University of Minnesota grad student Jargalmaa Erdenemandakh put her public policy major to work in Brooklyn Park this semester.

For months, she’s been researching how Minnesota’s sixth-largest city can assess its rebranding efforts. She concluded that focus groups and opinion polls on platforms like YouTube and Facebook may be among the most effective ways.

“It’s one of the best projects I’ve done,” Erdenemandakh said.

Her findings are part of the U’s Resilient Communities Project, which connects students with communities chosen each academic year through an application process. Now in its fifth year, the program has also worked with Minnetonka, North St. Paul, Rosemount and Carver County.

Students complete projects across a broad array of topics and turn their findings over to city leaders, who can use them to guide policy and urban planning.

Challenges facing Brooklyn Park, a rapidly diversifying suburb, provided fodder for about 260 students over the past year.

“We definitely have a demographic profile that represents how cities will look in the future,” said Kim Berggren, community development director.

Half the residents in the north metro city are people of color, and 1 in 5 are foreign born.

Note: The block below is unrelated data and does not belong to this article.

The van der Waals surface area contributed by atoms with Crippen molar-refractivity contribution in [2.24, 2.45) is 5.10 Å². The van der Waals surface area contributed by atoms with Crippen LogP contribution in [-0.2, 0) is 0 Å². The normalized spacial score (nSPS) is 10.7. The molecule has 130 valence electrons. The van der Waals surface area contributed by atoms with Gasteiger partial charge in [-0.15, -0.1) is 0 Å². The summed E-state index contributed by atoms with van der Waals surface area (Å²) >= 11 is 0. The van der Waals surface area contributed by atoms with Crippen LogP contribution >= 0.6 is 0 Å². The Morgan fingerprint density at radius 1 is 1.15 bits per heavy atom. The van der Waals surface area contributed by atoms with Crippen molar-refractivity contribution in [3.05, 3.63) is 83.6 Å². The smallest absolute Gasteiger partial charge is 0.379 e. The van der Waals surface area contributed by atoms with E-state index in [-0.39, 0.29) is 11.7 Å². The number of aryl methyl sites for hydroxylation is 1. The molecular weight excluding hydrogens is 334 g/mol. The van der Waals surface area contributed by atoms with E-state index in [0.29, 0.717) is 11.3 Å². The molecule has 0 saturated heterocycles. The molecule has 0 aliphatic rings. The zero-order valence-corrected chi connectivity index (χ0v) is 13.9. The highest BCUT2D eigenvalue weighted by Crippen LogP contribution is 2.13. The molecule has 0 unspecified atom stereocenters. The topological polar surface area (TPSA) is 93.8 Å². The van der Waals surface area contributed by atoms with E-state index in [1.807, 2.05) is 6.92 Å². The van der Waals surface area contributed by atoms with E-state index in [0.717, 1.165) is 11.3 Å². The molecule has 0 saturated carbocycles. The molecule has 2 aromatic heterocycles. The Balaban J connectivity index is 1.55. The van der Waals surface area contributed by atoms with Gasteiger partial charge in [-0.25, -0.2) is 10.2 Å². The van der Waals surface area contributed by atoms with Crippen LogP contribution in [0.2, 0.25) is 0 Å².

Students in dozens of university courses tackled income disparities, transit issues, obstacles to healthy food, police diversity and nature-based play options at parks, among other topics.

“We want to help students become working professionals in their field,” said Mike Greco, who runs the U program. “Now they have a real project they can talk about in job interviews.”

Erdenemandakh said she hopes her project gives her an edge as she hunts for employment.

Fellow grad student Kevin Priestley made sure to bring up his Resilient Communities research in a recent job interview with the Denver Regional Council of Governments.

He got the job and will soon move west to work as an assistant planner.

“It’s great to have a job lined up,” said Priestley, who is graduating with a master’s degree in urban and regional planning. “It feels like all of this has paid off.”

Students shared their research on sleek posters at an open house on the U’s East Bank campus on Friday.

One group examined turf grass options at the city’s busiest park. Nearby, a public health major offered suggestions on how to connect residents with healthy food through a community garden at the local recreation center.

“What we have now is a treasure chest of data and recommendations from students,” said Angelica Klebsch, the city’s RCP project facilitator.

City leaders will turn over a report to the U next year about how they plan to use students’ findings, Klebsch said.